Hani Zurob: Art Without Borders
It is 1984 and ten year old Hani Zurob sits in his father’s study. There is yet another curfew in Rafah, Gaza and it will be days before he and his family will be able to leave their home. The walls around him are lined with books and out of boredom perhaps he takes one down to read and begins to draw images from the pages. This was the first time Hani Zurob realised he wanted to be a painter.
Skip forward a few years and he would send these illustrated books to his childhood crush when he could- just a few streets away but separated by warlike circumstances. He speaks now of the promise he made to her all those years ago: “I told her I will be a painter and I will have a studio in Paris,” he grins as he sits in the actualisation of that dream. (“Did you tell her you did it?” it is hard to resist asking. He did, he confirms.)
This quiet poetry runs through Zurob’s stories and lines his studio walls where his work hangs as he sits now sipping coffee with his friend and fellow painter Mohammed Joha. Qoudsi, his son, stares wide eyed down from one of the canvases and Zurob explains this project in which his five year old is at the core.
Zurob may well be a card carrying citizen now here in France, but in the eyes of certain laws he will always be that boy from Gaza. “For the Palestinian, where he goes he can bring only the problems with him […] It’s not about place, it’s about to be or not to be because [the Israeli occupying forces] don’t want you to be there and he doesn’t want you also to be outside.” Zurob’s wife is from Jerusalem and must return regularly, when his son leaves with her Zurob cannot accompany them. As young Qoudsi begins to acquire the language to articulate his confusion he asks: “Papa why can’t you come with us? Every time you stay here.” This is a big topic for such a little boy and without adequate, tangible answers Zurob tells his son simply that he is afraid of flying.
For his latest project he paints a space where the two can talk about these problems and try to find a solution. In this walled, liminal space Qoudsi sits with his toys- notably all forms of transport- waiting for his dad just as he waits in Jerusalem. At first glance these paintings appear sort of sad- a lost boy alone with his toys in no mans land- but Zurob prefers instead for them to be seen in terms of a sense of working through wrongs and gathering strength of conviction by generation. Hani Zurob tells his story through his paintings; Qoudsi now begins to develop his own form of articulation, who knows what he will eventually say and how loudly he will say it. “It’s like a kind of heritage,” says Zurob.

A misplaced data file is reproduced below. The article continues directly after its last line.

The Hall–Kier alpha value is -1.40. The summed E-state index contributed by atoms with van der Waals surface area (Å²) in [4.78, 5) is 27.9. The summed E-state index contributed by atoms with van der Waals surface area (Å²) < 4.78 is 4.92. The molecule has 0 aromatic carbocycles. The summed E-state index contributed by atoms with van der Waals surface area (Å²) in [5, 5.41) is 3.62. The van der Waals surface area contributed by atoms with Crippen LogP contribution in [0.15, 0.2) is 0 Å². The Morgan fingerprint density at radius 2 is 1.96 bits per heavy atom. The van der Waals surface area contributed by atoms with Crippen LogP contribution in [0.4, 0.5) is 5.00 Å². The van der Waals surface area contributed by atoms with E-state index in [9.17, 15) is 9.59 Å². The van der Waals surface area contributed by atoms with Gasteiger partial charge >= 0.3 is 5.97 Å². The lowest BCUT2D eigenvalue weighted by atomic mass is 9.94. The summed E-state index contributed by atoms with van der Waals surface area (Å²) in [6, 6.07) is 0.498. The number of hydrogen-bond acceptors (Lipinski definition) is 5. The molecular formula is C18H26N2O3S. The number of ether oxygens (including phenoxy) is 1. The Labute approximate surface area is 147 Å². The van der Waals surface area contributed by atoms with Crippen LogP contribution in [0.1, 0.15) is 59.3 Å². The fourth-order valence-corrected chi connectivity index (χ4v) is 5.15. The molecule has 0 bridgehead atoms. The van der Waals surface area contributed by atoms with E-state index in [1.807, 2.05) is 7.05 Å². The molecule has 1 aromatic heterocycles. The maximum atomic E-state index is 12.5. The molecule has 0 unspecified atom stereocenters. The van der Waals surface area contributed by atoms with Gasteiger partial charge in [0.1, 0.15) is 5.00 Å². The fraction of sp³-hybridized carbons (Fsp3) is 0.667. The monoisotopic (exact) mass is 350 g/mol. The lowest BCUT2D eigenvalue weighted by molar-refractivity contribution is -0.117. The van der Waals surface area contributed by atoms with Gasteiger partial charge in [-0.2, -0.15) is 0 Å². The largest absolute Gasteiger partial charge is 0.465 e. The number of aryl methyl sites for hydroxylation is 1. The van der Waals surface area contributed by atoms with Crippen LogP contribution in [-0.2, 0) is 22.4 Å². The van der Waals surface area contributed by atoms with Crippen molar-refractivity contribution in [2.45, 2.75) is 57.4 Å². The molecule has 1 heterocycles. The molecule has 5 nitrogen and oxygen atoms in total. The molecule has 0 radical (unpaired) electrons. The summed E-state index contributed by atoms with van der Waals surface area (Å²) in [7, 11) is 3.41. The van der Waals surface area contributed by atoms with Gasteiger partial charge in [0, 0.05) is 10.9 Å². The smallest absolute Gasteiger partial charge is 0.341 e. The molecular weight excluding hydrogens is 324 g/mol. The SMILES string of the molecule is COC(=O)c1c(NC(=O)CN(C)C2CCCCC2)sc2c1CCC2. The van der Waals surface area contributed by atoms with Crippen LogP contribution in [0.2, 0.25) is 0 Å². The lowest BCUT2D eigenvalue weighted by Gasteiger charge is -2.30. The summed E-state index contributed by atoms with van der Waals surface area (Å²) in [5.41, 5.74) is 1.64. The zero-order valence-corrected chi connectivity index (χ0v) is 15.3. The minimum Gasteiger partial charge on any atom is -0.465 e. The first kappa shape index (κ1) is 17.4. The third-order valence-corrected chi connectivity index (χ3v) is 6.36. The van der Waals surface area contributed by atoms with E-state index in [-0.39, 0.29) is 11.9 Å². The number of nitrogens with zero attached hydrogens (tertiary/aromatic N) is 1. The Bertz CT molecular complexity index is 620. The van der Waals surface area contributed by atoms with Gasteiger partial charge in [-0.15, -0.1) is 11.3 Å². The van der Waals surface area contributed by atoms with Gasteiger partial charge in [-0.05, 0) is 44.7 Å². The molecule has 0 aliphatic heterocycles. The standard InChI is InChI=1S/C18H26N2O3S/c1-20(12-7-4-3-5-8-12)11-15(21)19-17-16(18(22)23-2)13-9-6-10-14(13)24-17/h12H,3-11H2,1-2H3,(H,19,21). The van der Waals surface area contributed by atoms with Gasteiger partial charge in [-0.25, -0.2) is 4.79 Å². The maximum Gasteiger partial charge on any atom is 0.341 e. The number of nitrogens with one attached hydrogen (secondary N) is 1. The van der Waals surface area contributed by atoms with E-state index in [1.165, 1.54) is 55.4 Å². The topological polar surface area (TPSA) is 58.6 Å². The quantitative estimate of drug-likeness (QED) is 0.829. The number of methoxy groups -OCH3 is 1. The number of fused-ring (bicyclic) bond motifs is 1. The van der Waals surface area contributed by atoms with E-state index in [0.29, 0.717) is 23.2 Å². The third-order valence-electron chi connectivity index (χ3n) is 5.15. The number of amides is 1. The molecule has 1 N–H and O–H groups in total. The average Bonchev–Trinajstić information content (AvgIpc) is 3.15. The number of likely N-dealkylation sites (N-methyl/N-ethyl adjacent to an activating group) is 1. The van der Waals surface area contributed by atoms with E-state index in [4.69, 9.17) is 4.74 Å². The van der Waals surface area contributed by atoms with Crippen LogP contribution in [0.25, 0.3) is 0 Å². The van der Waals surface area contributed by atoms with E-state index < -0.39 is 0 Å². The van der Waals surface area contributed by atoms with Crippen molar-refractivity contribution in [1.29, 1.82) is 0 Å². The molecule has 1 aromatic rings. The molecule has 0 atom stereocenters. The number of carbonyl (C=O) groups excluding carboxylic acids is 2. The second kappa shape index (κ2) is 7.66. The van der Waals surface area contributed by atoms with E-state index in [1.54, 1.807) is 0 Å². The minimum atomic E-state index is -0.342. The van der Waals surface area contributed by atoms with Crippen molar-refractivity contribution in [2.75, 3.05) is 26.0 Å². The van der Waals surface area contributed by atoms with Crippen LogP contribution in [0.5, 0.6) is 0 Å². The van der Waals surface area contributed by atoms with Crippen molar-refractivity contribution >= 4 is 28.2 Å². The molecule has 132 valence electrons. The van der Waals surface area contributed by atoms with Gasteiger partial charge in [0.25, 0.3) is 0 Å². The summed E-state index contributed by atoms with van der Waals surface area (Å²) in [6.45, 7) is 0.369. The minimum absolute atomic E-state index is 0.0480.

This personal development has not just inspired Zurob’s work thematically, but stylistically also. In previous pieces exhibited at L’Institut du Monde Arabe in Paris and the Henry Moore Institute in the UK, Zurob’s work was distinctly expressionist with bold, thick color vividly depicting figures. Now in this latest project lines are accurate, clear and focused. Surely a reflection of a first born’s influence on the life of a father.
Yet, Zurob asserts, his paintings do not represent a story of particularity. Of course he has been immensely influenced by his Palestinian heritage and experiences but what he aims to create is not works based upon a personal story, nor a specifically political one, but something far more universal. The experience of the Palestinian is somewhat singular but more importantly to Zurob it is marked by bigger, more relatable themes such as exile, liminality, diaspora, lineage and identity. This is a battle for Zurob since his intriguing background means he is in constant danger of being pigeonholed: “I am proud of my Palestinian heritage,” he explains, “but not for somebody else’s point.” His work is informed by his past but not dictated by it and as his style progresses ever forward he remains steady in his refusal to convert these experiences into a neat marketing ploy.
by Annie-Rose Harrison-Dunn